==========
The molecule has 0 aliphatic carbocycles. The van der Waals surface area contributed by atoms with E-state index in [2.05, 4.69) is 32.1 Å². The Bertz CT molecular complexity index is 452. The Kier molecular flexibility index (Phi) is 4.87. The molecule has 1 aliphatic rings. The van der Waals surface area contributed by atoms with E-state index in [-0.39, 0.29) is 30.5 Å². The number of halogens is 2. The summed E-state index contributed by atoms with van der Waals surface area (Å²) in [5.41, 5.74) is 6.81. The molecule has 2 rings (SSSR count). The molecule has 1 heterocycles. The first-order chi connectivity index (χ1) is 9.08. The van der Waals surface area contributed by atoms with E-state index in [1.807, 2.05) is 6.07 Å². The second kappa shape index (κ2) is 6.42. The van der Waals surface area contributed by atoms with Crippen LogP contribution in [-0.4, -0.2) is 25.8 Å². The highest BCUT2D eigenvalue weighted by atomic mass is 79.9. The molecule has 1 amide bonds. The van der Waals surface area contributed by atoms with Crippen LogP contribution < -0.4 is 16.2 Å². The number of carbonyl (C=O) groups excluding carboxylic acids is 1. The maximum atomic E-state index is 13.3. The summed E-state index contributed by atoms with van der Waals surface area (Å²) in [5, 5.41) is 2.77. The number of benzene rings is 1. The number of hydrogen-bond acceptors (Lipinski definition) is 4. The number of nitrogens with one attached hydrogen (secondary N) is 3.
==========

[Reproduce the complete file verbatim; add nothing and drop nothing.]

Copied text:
The molecule has 0 aliphatic carbocycles. The van der Waals surface area contributed by atoms with E-state index in [2.05, 4.69) is 32.1 Å². The Bertz CT molecular complexity index is 452. The Kier molecular flexibility index (Phi) is 4.87. The molecule has 1 aliphatic rings. The van der Waals surface area contributed by atoms with E-state index in [-0.39, 0.29) is 30.5 Å². The number of halogens is 2. The summed E-state index contributed by atoms with van der Waals surface area (Å²) in [5.41, 5.74) is 6.81. The molecule has 2 rings (SSSR count). The molecule has 1 heterocycles. The first-order chi connectivity index (χ1) is 9.08. The van der Waals surface area contributed by atoms with E-state index in [1.807, 2.05) is 6.07 Å². The second kappa shape index (κ2) is 6.42. The van der Waals surface area contributed by atoms with Crippen LogP contribution in [-0.4, -0.2) is 25.8 Å². The highest BCUT2D eigenvalue weighted by atomic mass is 79.9. The molecule has 1 amide bonds. The van der Waals surface area contributed by atoms with Crippen LogP contribution < -0.4 is 16.2 Å². The number of carbonyl (C=O) groups excluding carboxylic acids is 1. The maximum atomic E-state index is 13.3. The summed E-state index contributed by atoms with van der Waals surface area (Å²) in [5, 5.41) is 2.77. The number of benzene rings is 1. The number of hydrogen-bond acceptors (Lipinski definition) is 4. The number of nitrogens with one attached hydrogen (secondary N) is 3.